The SAGE Handbook of Global Policing examines and critically retraces the field of policing studies by posing and exploring a series of fundamental questions to do with the concept and institutions of policing and their relation to social and political life in today's globalized world. The volume is structured in the following four parts: Part One: Lenses Part Two: Social and Political Order Part Three: Legacies Part Four: Problems and Problematics. By bringing new lines of vision and new voices to the social analysis of policing, and by clearly demonstrating why policing matters, the Handbook will be an essential tool for anyone in the field.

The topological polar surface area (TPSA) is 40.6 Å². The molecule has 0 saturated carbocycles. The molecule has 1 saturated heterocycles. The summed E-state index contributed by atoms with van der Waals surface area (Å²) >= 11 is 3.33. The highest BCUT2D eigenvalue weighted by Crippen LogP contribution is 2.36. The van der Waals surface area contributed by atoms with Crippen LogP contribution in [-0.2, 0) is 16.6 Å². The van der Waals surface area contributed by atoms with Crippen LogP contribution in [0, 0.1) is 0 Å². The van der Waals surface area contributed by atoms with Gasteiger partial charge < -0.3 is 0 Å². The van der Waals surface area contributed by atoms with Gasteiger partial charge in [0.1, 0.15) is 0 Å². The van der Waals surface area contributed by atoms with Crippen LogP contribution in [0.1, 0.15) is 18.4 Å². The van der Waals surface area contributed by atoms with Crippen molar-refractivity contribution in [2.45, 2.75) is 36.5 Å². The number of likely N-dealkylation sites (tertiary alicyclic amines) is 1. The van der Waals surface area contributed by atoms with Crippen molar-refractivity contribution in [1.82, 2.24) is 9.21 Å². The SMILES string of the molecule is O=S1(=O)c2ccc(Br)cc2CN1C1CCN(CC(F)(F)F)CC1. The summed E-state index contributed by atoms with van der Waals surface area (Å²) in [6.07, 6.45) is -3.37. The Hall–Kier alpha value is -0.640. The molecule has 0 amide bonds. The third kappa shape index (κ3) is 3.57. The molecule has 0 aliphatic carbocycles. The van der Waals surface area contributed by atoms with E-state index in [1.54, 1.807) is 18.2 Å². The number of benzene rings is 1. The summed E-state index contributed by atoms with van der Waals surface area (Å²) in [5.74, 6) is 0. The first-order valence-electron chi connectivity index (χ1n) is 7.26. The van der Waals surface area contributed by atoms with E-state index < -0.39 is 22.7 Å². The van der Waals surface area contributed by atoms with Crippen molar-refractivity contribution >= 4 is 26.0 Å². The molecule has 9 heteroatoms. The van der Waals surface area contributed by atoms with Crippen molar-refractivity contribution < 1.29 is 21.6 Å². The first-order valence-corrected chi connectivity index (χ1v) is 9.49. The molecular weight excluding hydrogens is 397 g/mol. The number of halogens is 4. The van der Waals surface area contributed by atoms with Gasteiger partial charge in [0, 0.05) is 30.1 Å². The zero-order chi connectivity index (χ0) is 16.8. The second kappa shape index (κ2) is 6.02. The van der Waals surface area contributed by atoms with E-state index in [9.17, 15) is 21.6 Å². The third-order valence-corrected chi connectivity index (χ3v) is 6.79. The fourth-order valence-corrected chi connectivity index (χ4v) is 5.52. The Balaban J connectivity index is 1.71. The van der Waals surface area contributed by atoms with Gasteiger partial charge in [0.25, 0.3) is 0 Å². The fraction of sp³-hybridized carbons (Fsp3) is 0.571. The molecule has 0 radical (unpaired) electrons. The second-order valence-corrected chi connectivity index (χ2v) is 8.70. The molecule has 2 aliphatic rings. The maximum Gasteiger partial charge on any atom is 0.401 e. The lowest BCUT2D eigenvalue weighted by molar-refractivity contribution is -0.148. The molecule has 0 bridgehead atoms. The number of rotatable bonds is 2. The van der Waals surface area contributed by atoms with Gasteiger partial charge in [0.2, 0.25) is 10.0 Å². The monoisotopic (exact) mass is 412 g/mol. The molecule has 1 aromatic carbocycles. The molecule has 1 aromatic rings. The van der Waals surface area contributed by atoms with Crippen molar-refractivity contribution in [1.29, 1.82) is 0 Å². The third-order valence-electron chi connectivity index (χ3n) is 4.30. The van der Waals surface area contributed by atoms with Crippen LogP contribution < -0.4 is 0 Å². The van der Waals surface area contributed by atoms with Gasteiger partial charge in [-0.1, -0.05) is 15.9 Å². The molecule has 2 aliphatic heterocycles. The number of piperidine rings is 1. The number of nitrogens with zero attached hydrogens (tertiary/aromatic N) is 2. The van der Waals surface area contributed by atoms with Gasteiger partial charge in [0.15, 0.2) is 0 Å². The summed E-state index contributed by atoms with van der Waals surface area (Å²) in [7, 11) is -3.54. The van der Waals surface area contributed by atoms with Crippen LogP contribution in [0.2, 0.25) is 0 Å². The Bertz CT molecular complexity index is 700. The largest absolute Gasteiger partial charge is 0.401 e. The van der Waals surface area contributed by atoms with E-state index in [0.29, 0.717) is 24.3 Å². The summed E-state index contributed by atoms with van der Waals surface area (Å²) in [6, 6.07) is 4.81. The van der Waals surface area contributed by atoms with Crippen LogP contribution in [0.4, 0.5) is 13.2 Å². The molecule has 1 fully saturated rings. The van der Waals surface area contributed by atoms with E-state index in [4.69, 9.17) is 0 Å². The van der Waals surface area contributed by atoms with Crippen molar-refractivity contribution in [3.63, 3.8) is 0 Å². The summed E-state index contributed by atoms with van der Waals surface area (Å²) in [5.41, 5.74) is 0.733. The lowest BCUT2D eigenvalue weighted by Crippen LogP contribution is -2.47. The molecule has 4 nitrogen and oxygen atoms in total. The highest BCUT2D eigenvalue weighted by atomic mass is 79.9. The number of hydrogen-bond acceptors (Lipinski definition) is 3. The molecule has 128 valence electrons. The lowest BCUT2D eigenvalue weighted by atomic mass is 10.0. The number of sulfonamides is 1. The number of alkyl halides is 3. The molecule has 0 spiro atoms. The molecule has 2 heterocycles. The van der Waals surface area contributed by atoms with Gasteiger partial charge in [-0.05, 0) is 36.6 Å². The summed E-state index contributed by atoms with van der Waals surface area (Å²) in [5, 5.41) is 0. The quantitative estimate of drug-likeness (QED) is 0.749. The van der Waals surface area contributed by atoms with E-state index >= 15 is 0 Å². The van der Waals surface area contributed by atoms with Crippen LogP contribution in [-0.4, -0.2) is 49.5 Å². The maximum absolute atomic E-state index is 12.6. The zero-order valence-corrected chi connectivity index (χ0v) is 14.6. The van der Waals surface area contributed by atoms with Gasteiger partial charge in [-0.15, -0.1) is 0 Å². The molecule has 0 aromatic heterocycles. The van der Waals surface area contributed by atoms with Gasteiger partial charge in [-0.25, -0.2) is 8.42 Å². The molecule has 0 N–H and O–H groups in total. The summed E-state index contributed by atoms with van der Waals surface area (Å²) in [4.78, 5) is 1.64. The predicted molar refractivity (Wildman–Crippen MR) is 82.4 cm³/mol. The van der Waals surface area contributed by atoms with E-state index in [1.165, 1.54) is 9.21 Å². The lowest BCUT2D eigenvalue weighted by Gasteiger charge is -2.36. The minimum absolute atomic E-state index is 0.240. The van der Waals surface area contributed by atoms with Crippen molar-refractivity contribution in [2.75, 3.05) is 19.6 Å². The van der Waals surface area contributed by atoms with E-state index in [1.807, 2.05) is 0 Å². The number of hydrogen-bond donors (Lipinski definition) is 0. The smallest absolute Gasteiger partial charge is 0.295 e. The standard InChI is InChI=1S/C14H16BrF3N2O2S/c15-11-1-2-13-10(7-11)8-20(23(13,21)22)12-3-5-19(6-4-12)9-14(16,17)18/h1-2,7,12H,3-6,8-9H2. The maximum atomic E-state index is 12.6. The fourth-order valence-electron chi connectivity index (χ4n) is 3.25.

Chapter 10: Police and State
Police and State
In common parlance as well as in academic debates, state and police are terms that are usually seen in a close relationship with each other. They even seem to determine each other. After all, the police are the carrier of the internal monopoly of power, which for many is an essential defining characteristic of state authority. From this perspective, it is equally hard to imagine a state without a police as a police without a state (Knöbl 1998).1
However, the mutual and closely reciprocating relationship between state and police appears less than determinate as soon as an empirical (sociological or historical), rather than a normative-juridical or a common sense, perspective is adopted. Neither historically, nor in contemporary empirical reality ...